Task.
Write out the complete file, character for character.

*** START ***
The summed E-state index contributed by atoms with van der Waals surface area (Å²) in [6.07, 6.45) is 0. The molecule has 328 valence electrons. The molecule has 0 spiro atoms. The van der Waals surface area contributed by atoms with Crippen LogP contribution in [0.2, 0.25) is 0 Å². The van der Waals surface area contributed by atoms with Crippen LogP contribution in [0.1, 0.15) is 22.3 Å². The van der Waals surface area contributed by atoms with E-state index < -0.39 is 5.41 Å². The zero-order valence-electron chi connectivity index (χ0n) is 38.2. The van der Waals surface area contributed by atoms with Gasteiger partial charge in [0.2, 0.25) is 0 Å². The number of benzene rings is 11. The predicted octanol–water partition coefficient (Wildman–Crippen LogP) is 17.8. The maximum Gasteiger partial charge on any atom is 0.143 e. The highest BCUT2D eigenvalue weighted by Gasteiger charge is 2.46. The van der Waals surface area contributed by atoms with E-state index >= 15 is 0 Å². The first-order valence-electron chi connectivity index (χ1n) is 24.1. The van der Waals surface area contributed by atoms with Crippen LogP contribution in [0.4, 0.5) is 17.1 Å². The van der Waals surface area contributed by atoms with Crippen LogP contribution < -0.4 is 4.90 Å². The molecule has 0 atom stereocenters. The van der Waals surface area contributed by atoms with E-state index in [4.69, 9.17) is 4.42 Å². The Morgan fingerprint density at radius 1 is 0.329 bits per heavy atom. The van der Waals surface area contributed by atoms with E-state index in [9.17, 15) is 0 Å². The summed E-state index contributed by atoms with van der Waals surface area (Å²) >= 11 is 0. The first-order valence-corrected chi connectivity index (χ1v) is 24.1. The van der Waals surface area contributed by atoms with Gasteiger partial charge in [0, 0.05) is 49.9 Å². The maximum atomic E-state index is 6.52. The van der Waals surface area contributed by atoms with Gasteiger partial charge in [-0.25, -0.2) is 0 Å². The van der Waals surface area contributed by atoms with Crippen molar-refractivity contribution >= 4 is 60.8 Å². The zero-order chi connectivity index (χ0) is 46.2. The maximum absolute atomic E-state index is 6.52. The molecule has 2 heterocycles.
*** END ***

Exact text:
The summed E-state index contributed by atoms with van der Waals surface area (Å²) in [6.07, 6.45) is 0. The molecule has 328 valence electrons. The molecule has 0 spiro atoms. The van der Waals surface area contributed by atoms with Crippen LogP contribution in [0.2, 0.25) is 0 Å². The van der Waals surface area contributed by atoms with Crippen LogP contribution in [0.1, 0.15) is 22.3 Å². The van der Waals surface area contributed by atoms with E-state index < -0.39 is 5.41 Å². The zero-order valence-electron chi connectivity index (χ0n) is 38.2. The van der Waals surface area contributed by atoms with Gasteiger partial charge in [0.2, 0.25) is 0 Å². The number of benzene rings is 11. The predicted octanol–water partition coefficient (Wildman–Crippen LogP) is 17.8. The maximum Gasteiger partial charge on any atom is 0.143 e. The highest BCUT2D eigenvalue weighted by Gasteiger charge is 2.46. The van der Waals surface area contributed by atoms with E-state index >= 15 is 0 Å². The first-order valence-electron chi connectivity index (χ1n) is 24.1. The van der Waals surface area contributed by atoms with Crippen LogP contribution in [0.4, 0.5) is 17.1 Å². The van der Waals surface area contributed by atoms with Crippen LogP contribution < -0.4 is 4.90 Å². The molecule has 0 atom stereocenters. The van der Waals surface area contributed by atoms with E-state index in [4.69, 9.17) is 4.42 Å². The Morgan fingerprint density at radius 1 is 0.329 bits per heavy atom. The van der Waals surface area contributed by atoms with E-state index in [9.17, 15) is 0 Å². The summed E-state index contributed by atoms with van der Waals surface area (Å²) >= 11 is 0. The first-order valence-corrected chi connectivity index (χ1v) is 24.1. The van der Waals surface area contributed by atoms with Gasteiger partial charge in [0, 0.05) is 49.9 Å². The maximum atomic E-state index is 6.52. The van der Waals surface area contributed by atoms with Gasteiger partial charge in [-0.25, -0.2) is 0 Å². The van der Waals surface area contributed by atoms with Crippen molar-refractivity contribution >= 4 is 60.8 Å². The zero-order chi connectivity index (χ0) is 46.2. The maximum absolute atomic E-state index is 6.52. The molecule has 2 heterocycles.